There comes a time in every actor or actress's career when a public intervention must be staged, not only for the good of their career, but because their particular quirks and habits have become impossible for moviegoers to watch any longer.
For Helena Bonham Carter, that time is now. We hate to be the ones to do it, truly, but ... Well, better us than someone without a genuine enjoyment of her resume and her unconventional style. But we can't take it any more, and so we send this plea out to Bonham Carter and her Hollywood enablers: Step away from the crazy wigs, the corsets, the croaky Cockney and the snaggleteeth. For the love of all that is still good and pure in cinema (and it ain't much), stop.
Yes, we know. Bonham Carter's problem has been an ongoing one, but it was manageable when confined to Tim Burton flicks. It was even acceptable when she appeared in a few "Harry Potter" films, corset-clenched and hair frizzed, screeching loud enough the Ringwraiths would ask her to tone it down, because it fit. Everyone looked like they needed a comb, an electric toothbrush and a 21st century makeover. If anything, Bonham Carter might have been underdone.
But now her propensity for this caricature has spilled out over the acceptable genre borders and landed in "Les Miserables," where her performance brings the movie to a record-scratching halt and collapses Tom Hooper's meticulous portrayal of 19th century France with one swift kick. As she and Sacha Baron Cohen lurch onto the screen as the wretched Thenardiers, they manage to turn what was a fresh adaptation into some kind of ill-advised "Sweeney Todd" reunion. (The extended use of a sausage machine only underlines the similarity. There's even a wink to cannibalism, albeit with a wooden leg over a fleshy one.)
But wait! Can you really throw that at Bonham Carter when that's how the Thenardiers are written and performed on Broadway too?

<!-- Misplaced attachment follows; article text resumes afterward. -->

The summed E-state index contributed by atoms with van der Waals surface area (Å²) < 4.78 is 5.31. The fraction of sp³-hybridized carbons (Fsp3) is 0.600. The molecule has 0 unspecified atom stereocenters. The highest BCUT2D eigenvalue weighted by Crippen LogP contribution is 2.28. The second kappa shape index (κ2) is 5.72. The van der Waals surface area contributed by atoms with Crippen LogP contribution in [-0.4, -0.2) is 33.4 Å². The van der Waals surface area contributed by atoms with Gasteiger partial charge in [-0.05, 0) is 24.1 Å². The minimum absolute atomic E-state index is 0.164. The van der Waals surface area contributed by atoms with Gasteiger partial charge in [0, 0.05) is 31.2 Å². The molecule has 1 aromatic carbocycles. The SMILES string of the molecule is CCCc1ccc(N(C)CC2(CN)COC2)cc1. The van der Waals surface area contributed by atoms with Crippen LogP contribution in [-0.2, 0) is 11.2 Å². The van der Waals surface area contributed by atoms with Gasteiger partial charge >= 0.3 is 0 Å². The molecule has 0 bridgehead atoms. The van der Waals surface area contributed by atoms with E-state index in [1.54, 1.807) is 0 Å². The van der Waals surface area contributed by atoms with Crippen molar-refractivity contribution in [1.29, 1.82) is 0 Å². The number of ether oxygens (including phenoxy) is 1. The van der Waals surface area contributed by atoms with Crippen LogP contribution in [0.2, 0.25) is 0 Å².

Well, yes. For one, it is incredibly lazy casting ("Let's get Bonham Carter! She's terrific at playing debauched Victorians!") and one longs to see what Helen McCrory or Nicola Walker might have done with it.
Secondly, a casual glance at the Thenardiers' Broadway incarnation argues that it's distinctly different than the version Bonham Carter is playing, which seems an ill-advised homage to Mrs. Lovett. Bonham Carter spends much of the scene sticking objects in her wig (which, naturally, looks like every frizzy wig she's ever worn), brandishing her fingerless gloves, chomping her rotten teeth and hoisting up her assets through her corset. Her costume veers into the Gothic fantastic and is miles away from the grubby 19th century dress Mrs. Thenardier usually sports onstage. It's pure Bonham Carter (with a dash of Burton), making you wonder what on earth Hooper was thinking. Could he not have restrained the costume and flourishes a tad? Or at least upped the ante to a prosthetically rotten level that even Bonham Carter hasn't yet reached? A glance through Google Image shows some deliciously disgusting Thenardiers, making Bonham Carter's version look even more like a Halloween costume purchased at Hot Topic.
Bonham Carter has become so indelibly associated with this sort of deranged reject that in trying to name the last normal character she played, it's easy to overlook her performance in "The King's Speech." Her turn as Queen Consort Elizabeth is genuinely wonderful – restrained, gentle, sensitive, prim yet tough. It's so unlike her that you forget it is her, which is exactly what acting is supposed to be about. Bonham Carter shouldn't come onscreen carrying her Burton-Potter baggage. She should make us look twice to see who it is.
Which is why we beg her – and those casting her – to stop casting her as historical or fantastical madwomen. Stop letting her burst onto the screen all pale and purple, draped in shredded lace, buried in hair, cackling and "Wot's all this, then"-ing herself into a frenzy. It's becoming what it shouldn't be: boring. Make her play women who wear business suits. Jeans. T-shirts. Military uniforms. Something, anything, as long said character also goes to a hair salon. We know she's a terrific actress capable of transforming herself, which is why we want to see her do it again and again. We want to see the original Bonham Carter of "A Room With A View" again.
Whatever you do, and however you do it, make it happen in 2013, because we've seen "The Lone Ranger" trailer and we'd recognize that wig-and-corset combo anywhere. This mean's she's truly escaped Burton-land and will soon find her way to Middle Earth, Marvel and DC Comics. If we don't stop her now, it will be too late for us all.